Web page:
What's in store for FMCG giant Rasna in the new normal after COVID-19?

Founded in 1976, Rasna manufactures and sells soft drink concentrates. It also ventured into other product categories, including honey and chyawanprash, and offers 65 SKUs.
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For many of us, Rasna evokes pleasant memories of childhood, when during summer vacation, orange or mango-flavoured Rasna drink was always available in the fridge. 

At the time, it felt like a chemistry class—to mix the different concentrates in the right amount to get the precise flavour—only the adults in the family were worthy to prepare it. 

As we are slowly stepping out of the COVID-19 pandemic, businesses are betting on new strategies to grow in this new normal. Among them is one of India’s popular fast-moving consumer goods (FMCG) brands Rasna. 

Piruz Khambatta, who currently leads the brand, says, “I think COVID-19 is now a pretty old story. My team and I have decided to not talk about it anymore.” 

Prod him a little more on the challenges faced during COVID-19, and Piruz says, “Of course, there were challenges related to health, family, logistics, and then marketing,” adding that he is transfixed now on what’s ahead, especially globally. 

Started in 1976 by Piruz’s grandfather Phirojshaw Khambatta, Rasna made and sold powdered concentrates at Rs 5 per box. 

Famously drunk during summer to beat the heat and quench thirst, Rasna enjoyed a monopoly in India’s soft drink market until MNCs introduced aerated drinks such as Pepsi, Coca-Cola, Fanta, etc.

Piruz—a third-generation entrepreneur—joined the business in 1992, taking over the legacy business from his father Areez Khambatta. 

In an interview with SMBStory, the Chairman of Rasna explains the FMCG company’s plans, his views on the direct-to-consumer (D2C) model, selling strategies, global plans, and more.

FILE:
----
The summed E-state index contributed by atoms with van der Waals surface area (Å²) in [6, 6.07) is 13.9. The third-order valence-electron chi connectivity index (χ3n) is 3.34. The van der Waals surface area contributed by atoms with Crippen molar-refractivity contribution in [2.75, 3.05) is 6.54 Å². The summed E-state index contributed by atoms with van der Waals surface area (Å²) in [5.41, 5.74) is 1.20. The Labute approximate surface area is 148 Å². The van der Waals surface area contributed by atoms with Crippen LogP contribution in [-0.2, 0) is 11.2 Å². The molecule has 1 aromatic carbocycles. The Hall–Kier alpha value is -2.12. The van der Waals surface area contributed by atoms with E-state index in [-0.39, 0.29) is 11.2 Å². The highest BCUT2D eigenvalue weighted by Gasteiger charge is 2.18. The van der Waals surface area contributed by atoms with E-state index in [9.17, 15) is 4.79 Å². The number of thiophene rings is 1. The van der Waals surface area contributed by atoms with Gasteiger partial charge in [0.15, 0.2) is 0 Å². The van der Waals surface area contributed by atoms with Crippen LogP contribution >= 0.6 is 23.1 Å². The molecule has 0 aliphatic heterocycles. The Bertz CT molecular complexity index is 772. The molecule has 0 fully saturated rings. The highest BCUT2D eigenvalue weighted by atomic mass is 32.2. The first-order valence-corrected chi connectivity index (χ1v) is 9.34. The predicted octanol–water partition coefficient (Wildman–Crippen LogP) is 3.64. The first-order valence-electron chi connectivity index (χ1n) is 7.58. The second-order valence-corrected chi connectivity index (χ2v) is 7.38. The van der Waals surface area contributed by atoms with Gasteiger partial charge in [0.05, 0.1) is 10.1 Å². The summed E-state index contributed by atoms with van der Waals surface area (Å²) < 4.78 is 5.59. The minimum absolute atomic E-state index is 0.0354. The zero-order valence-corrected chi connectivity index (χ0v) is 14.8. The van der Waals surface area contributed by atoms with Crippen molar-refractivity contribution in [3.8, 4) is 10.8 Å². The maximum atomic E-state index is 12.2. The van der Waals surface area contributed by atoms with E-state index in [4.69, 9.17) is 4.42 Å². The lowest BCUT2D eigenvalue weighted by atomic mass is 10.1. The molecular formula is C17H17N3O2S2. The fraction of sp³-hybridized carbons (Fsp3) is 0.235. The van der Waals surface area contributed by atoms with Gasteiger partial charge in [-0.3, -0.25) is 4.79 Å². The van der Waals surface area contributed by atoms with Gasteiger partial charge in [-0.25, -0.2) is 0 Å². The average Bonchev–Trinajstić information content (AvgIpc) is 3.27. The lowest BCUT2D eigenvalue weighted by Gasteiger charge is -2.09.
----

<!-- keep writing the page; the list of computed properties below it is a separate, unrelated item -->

Growth story

According to ICRIER, the non-alcoholic beverages market is slated to reach Rs 1.4 lakh crore by 2030, growing at a CAGR of 8.7 percent.

Piruz claims Rasna is a healthier alternative to aerated drinks since the former contains 11 vitamins, whereas the latter is made up of sugar and flavours. 

Despite this, Piruz says Rasna survived in the market for its easy-to-use and carry feature and price point. A typical Rasna pack costs Rs 48 that serves 32 glasses, while a 300ml Coca-Cola bottle would cost Rs 40. 

At present, the brand also competes with Tang, Glucon-D, and handmade sharbat. 

Rasna considers India’s metros as its top market. However, it witnesses more demand from places like Janakpuri (Delhi) and Dadar (Mumbai), instead of posh colonies like South Delhi or Bandra (Mumbai). 

Starting with only orange flavour, today, Rasna counts 65 SKUs (stock-keeping units), including Alphonso mango, Kala Khatta, Kool Khus, etc., in its flavour portfolio.

Besides concentrates, it has also ventured into product categories like honey and chyawanprash.